I am one and two generations removed from a family clan that thrashed pecans, raised turkeys and lived off the produce of the soil, harvesting and consuming nature’s fecundity. I have only lightly touched those activities, but I am aware, deeply so, that when I eat pecan pie today I see the bamboo poles of thrashing in the rafters of the barn, and when I see the breast meat of turkey upon my plate I hear the gobble-gobble of Uncle Floyd’s turkeys along the Cherokee Creek in San Saba County. I am truly thankful for for the produce of the soil and the hands that have tended the harvest and taught me lessons about nature and all that dwells therein.
Southeast corner of Pecan Tree Pasture, Johnsongrass and big bluestem (September 4, 2011).
Drought has come to the Southwest, particularly Texas. Wildfires erupt and I view every cloud in the sky as either friend or foe, rain-cumulus or pyrocumulus. Man lives in oscillating cycles: birth, maturity, degeneration and death; spring, summer, winter and fall; day and night. Nature’s theater, the grandest show — in fact the only show on the road — brings hot, dry days to us, an uneasy audience that sits without a program in hand.
Raising my hands and putting on a broad-brimmed hat to shield myself from the sun, I think, Is there is no way out of this parched country of west Texas, this incessant drought? As a matter of habit, I drove to the far field two days ago, then again yesterday, and what I saw brought me out of the funk and into the reality of primary, nascent things that fosters renewal, not despair. What I saw was the green field of my far pasture, Pecan Tree Pasture, a 35 acre field of buffalo grass, side-oats gramma, little bluestem, big bluestem and Johnsongrass that stood higher than my head! The rain of about 2.5 inches two weeks ago provided enough moisture for a re-eruption of growth.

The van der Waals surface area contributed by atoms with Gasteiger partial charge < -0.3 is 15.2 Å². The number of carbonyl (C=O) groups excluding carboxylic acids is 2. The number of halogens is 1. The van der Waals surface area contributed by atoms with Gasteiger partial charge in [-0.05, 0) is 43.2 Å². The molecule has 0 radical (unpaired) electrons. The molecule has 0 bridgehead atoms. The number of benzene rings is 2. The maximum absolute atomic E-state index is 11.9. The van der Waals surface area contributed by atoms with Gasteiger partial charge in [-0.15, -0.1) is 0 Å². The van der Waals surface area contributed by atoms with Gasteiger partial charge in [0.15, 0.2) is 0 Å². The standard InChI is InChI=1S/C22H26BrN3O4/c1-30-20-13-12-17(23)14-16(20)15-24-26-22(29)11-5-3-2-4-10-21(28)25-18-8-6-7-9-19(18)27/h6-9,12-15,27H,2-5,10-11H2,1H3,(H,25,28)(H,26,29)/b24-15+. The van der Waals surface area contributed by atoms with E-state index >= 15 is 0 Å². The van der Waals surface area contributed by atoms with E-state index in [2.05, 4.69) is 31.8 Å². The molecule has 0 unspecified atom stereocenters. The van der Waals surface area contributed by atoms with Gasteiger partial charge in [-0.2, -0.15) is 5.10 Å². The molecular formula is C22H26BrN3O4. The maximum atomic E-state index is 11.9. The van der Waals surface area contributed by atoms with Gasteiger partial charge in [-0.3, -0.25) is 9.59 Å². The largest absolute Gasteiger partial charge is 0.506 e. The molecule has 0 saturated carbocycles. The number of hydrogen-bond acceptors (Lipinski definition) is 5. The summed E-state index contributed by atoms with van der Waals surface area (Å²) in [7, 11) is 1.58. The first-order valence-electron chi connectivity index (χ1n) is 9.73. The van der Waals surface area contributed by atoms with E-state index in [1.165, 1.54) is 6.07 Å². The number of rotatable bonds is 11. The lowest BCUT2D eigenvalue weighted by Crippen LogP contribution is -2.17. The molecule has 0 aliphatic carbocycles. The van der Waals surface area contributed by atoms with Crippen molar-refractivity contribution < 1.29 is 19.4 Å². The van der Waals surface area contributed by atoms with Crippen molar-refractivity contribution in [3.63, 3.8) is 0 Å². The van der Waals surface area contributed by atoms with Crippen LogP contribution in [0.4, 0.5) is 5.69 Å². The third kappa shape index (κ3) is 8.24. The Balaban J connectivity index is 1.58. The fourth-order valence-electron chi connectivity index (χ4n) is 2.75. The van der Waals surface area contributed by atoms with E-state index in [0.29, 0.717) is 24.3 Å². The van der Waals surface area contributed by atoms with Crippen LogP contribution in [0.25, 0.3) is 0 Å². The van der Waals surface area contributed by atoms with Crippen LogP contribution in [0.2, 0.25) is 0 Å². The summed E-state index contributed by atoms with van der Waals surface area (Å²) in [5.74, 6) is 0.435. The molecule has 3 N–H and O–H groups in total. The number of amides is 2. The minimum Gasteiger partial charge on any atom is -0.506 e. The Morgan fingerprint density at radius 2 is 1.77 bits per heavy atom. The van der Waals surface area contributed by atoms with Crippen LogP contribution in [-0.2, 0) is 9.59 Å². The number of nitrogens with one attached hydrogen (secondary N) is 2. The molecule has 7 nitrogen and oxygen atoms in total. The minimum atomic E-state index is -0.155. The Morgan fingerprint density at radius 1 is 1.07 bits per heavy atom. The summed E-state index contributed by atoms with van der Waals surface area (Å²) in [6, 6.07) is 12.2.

Trying to understand the dissonance of yellow-brown drought in Texas and this field of green grass, I gazed deeper and deeper into the field, trying to resolve these issues of color. Then, it penetrated: I was not looking deep enough, for beneath the grass lay soil, the wellspring for grass, the fountain of energy that we all thrive upon. Well springs the soil.
Land, then, is not merely soil; it is a fountain of energy flowing through a circuit of soils, plants, and animals. Food chains are living channels which conduct energy upward; death and decay return it to the soil.
Aldo Leopold, A Sand County Almanac, p. 216, New York: Oxford Press, 1949.